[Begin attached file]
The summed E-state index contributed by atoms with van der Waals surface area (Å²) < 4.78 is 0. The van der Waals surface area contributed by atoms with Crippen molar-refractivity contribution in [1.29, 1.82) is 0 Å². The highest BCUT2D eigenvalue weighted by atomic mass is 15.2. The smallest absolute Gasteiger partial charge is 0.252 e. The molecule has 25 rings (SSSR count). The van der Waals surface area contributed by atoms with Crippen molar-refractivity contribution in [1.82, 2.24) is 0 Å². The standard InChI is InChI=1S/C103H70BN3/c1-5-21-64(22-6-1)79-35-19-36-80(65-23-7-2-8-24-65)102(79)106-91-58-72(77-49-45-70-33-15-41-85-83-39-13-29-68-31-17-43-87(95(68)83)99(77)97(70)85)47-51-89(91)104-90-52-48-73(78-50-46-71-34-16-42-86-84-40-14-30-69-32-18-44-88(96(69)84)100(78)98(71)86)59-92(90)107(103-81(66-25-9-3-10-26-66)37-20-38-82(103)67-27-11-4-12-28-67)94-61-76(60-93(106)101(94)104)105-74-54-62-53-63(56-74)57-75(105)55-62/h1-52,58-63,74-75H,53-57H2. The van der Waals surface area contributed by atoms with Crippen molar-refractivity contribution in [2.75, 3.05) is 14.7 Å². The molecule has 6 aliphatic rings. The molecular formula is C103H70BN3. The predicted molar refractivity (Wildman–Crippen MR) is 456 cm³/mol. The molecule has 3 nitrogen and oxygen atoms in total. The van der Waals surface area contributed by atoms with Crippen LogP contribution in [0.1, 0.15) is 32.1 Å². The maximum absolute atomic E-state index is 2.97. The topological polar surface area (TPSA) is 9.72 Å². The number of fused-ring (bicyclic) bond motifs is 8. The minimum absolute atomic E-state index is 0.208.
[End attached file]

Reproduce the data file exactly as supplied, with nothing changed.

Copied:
The summed E-state index contributed by atoms with van der Waals surface area (Å²) < 4.78 is 0. The van der Waals surface area contributed by atoms with Crippen molar-refractivity contribution in [1.29, 1.82) is 0 Å². The highest BCUT2D eigenvalue weighted by atomic mass is 15.2. The smallest absolute Gasteiger partial charge is 0.252 e. The molecule has 25 rings (SSSR count). The van der Waals surface area contributed by atoms with Crippen molar-refractivity contribution in [1.82, 2.24) is 0 Å². The standard InChI is InChI=1S/C103H70BN3/c1-5-21-64(22-6-1)79-35-19-36-80(65-23-7-2-8-24-65)102(79)106-91-58-72(77-49-45-70-33-15-41-85-83-39-13-29-68-31-17-43-87(95(68)83)99(77)97(70)85)47-51-89(91)104-90-52-48-73(78-50-46-71-34-16-42-86-84-40-14-30-69-32-18-44-88(96(69)84)100(78)98(71)86)59-92(90)107(103-81(66-25-9-3-10-26-66)37-20-38-82(103)67-27-11-4-12-28-67)94-61-76(60-93(106)101(94)104)105-74-54-62-53-63(56-74)57-75(105)55-62/h1-52,58-63,74-75H,53-57H2. The van der Waals surface area contributed by atoms with Crippen molar-refractivity contribution in [2.75, 3.05) is 14.7 Å². The molecule has 6 aliphatic rings. The molecular formula is C103H70BN3. The predicted molar refractivity (Wildman–Crippen MR) is 456 cm³/mol. The molecule has 3 nitrogen and oxygen atoms in total. The van der Waals surface area contributed by atoms with Crippen LogP contribution in [0.1, 0.15) is 32.1 Å². The maximum absolute atomic E-state index is 2.97. The topological polar surface area (TPSA) is 9.72 Å². The number of fused-ring (bicyclic) bond motifs is 8. The minimum absolute atomic E-state index is 0.208.